Well-written, Hugh, and timely, given the divisive and dimwitted nature of our Twitter president and the way social media — with its constant insistence on rushing without thinking, even on supposed “news” which is usually nothing but rumor or gossip. (My wife’s newspaper and the local sheriff’s department dealt with a rash of Facebook gossip in the wake of a fatal car crash last week, in which Facebook users insisted the crash happened on a certain date and involved a hit-and-run, and complained to the paper and sheriff’s office that they didn’t report it that way. Well, of course, it happened on a different date and was not a hit and run — officers and my wife were at the scene quickly after the crash happened. They saw the actual thing, not the Facebook thing at third hand, fourth hand, etc.)
That’s just an example of the deeper symptoms about which you write, where we do not take the time to think more deeply about a subject or the direction and purpose of our lives. (And it’s not just the young, the Millennials, as so many like to complain about. The middle-aged are just as guilty, if not more, of avoiding deeper, meaningful lives for the sake of careers aimed only at money and material. Just how many accountants and computer technicians do we need?)
As you know, I’m often less a champion of returning to only traditional humanities, or emphasizing Western thought. There are many great thinkers and writers from other cultures and eras, some far wiser than most Western writers. But there’s also been a lot of dreck that’s crept in in the pushback against Western thought, and that’s unfortunate. We all suffer when there’s this kind of war in academia. In my mind, great is great, no matter who writes or thinks it. We have to be diligent against the mediocre, but leave room for the great no matter their backgrounds. End of the day, I wish we’d all read and talk about the best, the ones who enrich our minds, make us step back and think more maturely and open-mindedly about complex situations, help us see life from many perspectives. Basically make us better citizens of this world. Again, I’m probably greedy. I want both — or I want all, I suppose: Just as writers from other cultures were marginalized for too long, we now risk marginalizing great Western writers who still have plenty of wisdom we should heed. Plato, Dostoyevsky, Flannery O’Connor, Du Fu are a whole lot better to read than what Dick Dimwit types on his smart phone while he drives.
Well said, Dana. It’s not about saving Western Civilization form the purblind. It’s about saving the great minds that can improve our own. But the battle seems to have been lost in the Academy as there are simply very few who even acknowledge that there is such a thing as greatness Eastern or Western.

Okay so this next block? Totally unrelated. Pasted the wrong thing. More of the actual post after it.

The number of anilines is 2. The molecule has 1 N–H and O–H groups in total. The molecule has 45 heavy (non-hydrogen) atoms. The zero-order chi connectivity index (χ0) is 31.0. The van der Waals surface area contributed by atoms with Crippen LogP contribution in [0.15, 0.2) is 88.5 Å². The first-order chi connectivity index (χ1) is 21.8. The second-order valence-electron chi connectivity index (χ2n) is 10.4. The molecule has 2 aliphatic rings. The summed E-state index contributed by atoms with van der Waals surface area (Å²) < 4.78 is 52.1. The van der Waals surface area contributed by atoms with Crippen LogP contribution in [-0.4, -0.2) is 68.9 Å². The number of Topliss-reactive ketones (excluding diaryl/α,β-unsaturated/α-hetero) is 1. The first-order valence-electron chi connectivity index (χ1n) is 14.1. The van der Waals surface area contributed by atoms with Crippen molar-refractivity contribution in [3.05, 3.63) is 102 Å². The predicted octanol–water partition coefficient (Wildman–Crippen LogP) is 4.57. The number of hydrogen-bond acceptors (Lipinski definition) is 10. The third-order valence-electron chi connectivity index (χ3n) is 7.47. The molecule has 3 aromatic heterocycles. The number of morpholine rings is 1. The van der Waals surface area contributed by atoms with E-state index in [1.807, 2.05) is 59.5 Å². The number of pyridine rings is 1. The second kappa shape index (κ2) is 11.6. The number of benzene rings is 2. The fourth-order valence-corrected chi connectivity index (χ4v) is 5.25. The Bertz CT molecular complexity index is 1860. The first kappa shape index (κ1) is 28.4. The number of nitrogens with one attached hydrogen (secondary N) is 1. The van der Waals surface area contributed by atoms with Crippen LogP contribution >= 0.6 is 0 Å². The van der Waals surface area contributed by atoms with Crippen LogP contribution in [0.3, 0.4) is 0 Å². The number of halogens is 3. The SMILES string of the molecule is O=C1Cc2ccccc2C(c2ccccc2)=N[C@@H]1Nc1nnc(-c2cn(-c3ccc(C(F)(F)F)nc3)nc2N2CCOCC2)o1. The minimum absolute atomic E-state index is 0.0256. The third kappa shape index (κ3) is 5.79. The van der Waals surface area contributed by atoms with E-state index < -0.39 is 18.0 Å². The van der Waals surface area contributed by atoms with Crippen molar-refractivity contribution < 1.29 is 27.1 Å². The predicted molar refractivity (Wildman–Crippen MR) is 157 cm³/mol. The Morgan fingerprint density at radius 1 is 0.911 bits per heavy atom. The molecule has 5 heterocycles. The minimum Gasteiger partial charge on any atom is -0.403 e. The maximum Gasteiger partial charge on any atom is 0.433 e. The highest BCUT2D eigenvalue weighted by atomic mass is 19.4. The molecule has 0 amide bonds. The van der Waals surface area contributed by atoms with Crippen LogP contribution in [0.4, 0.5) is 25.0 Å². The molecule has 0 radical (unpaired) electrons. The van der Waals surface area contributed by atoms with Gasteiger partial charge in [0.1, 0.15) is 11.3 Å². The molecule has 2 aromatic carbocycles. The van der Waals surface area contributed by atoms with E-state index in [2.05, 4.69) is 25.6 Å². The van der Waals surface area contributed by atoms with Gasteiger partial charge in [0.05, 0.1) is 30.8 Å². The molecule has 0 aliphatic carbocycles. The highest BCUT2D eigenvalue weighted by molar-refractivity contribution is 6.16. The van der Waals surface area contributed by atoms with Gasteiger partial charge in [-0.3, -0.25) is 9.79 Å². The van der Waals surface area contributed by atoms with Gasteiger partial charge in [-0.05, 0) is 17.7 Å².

Hugh, well done. We need to include study of the humanities, even at technology schools. One of my favorite observations is innovation occurs at the intersects of various disciplines. Problem solving often needs a different perspective. Steve Jobs knew this.
But, as you note it is much more than that. We need to be more than just about jobs and careers. We need to think and know why certain things happen. Otherwise, we lose our souls. Great piece. Keith
Indeed we do. Thanks, Keith.
I doubt I would have crystallised my ethical and moral values had it not been for the Humanities I rigorously studied in my college classes. Dr. Curtler among others had great enthusiasm for teaching these classes, and I consider myself very fortunate to have learned from all the great thinkers and writers that I was exposed to during my undergraduate years circa 1966-1970.
Thanks, Chuck. I dearly loved those classes.
Yes so did I , it was a unique moment in time, and we had a good cross section of students with many different viewpoints.
Excellent post Hugh! From my own experiences, the courses I too in humanities and social sciences were the most exciting, the ones that sparked thought … much more so than the dull accounting courses! Which is why I ended up with a double major — Accounting and Poli-Sci. I would have preferred to drop the accounting, but alas, I needed to earn a living. 😉
Another thought … not only do those who focus on a career to the exclusion of most else lose perspective and forget what is important, but they become unable to converse on any subject other than their career, leading to at least the appearance that they are self-focused and boorish, socially inept and boring.